Home > Issue 2 (Volume 8) > Woodstove exposure as a risk factor for airway obstruction


Background: The recent financial crisis in Greece has significantly increased woodstove use and therefore the indoor air pollution of the household atmosphere. Related studies have shown that indoor air pollution is associated with the onset of obstructive airway diseases, especially in women who are occupied with household duties.

Aim: To investigate whether the woodstove exposure is a risk factor of obstructive airway disease especially in nonsmoking women.
Methods: In this cross-sectional study participated 410 individuals (51.7% women, mean age 56,1 ± 13,0 years, ranging from 40 to 93 years old) who visited eight Primary Health Care Settings on the island of Crete, Greece. A spirometry testing was performed to assess the degree of airflow limitation setting criteria the fixed ratio of spirometry values (FEV1 / FVC <70%), while the existence of possible Chronic Obstructive Pulmonary Disease (COPD) was assessed using the International Primary Care Airways Group (IPAG) scale. The degree of woodstove exposure was estimated: in years, months per year and hours per day. The degree of the effect of factors related to COPD development was tested by multiple logistic regression and presented as adjusted odds ratio. P-value <0.05 were considered statistically significant. Data were analyzed using the IBM SPSS Statistics version 22.

Results: Airflow obstruction was diagnosed in the 13.7% of the study participants and was associated with the woodstove exposure (86.8 and 88.2, p = 0,009) between those exposed and non-exposed (participants) respectively. However, multivariate analysis revealed that this association was not significant (87.4 vs. 88.2, p=0.097) after adjusting for patients characteristics, suggesting that airflow obstruction did not differ between exposed and non-exposed participants. We also found that Chronic Obstructive Pulmonary Disease (COPD) [IPAG>17] were establish in non-smoker women who were exposed for 30.2 years to woodstove smoke compared to non-COPD non-smoker women (11.8 years exposure), despite the fact that interactions terms (female gender, smoking, woodstove use, cough with sputum production) were not associated with COPD development.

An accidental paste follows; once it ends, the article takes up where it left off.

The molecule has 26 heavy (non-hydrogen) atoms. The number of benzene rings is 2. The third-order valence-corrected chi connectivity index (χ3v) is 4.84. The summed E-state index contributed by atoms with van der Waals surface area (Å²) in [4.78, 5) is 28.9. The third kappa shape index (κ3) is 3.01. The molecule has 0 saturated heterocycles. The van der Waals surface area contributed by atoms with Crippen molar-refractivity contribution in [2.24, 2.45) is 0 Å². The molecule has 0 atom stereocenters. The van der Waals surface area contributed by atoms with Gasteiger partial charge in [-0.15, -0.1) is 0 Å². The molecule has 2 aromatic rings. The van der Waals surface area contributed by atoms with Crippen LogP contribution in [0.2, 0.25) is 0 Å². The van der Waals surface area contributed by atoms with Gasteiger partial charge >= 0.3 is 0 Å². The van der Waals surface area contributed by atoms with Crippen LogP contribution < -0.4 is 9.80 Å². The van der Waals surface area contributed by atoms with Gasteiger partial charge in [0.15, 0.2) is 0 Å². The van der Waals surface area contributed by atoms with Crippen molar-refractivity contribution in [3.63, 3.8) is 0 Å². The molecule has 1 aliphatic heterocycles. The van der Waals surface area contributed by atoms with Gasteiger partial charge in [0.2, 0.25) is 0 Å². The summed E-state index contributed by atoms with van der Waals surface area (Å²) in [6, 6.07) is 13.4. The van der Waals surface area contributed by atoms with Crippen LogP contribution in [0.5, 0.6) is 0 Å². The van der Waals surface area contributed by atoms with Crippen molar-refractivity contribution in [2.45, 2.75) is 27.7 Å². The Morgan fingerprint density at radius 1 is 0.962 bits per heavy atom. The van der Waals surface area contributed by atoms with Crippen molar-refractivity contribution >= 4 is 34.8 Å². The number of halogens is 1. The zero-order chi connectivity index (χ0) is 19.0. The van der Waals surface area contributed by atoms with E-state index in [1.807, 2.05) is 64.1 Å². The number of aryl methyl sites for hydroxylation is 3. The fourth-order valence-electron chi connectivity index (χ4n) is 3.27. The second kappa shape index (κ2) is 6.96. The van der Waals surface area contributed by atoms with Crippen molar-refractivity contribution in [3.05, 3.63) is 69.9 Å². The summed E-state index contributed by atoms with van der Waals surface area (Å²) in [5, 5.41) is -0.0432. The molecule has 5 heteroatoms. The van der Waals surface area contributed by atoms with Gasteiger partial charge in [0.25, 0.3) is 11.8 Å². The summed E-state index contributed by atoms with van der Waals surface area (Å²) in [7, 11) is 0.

Conclusion: The present study confirms that woodstove exposure (about 30 years) is associated with Airway Obstruction in non-smoker women. Also, a greater woodstove exposure is indicative of a greater prevalence of airflow limitation and a greater COPD-related symptoms.

Keywords: Airflow obstruction, indoor air pollution, respiratory symptoms, woodstove exposure, COPD

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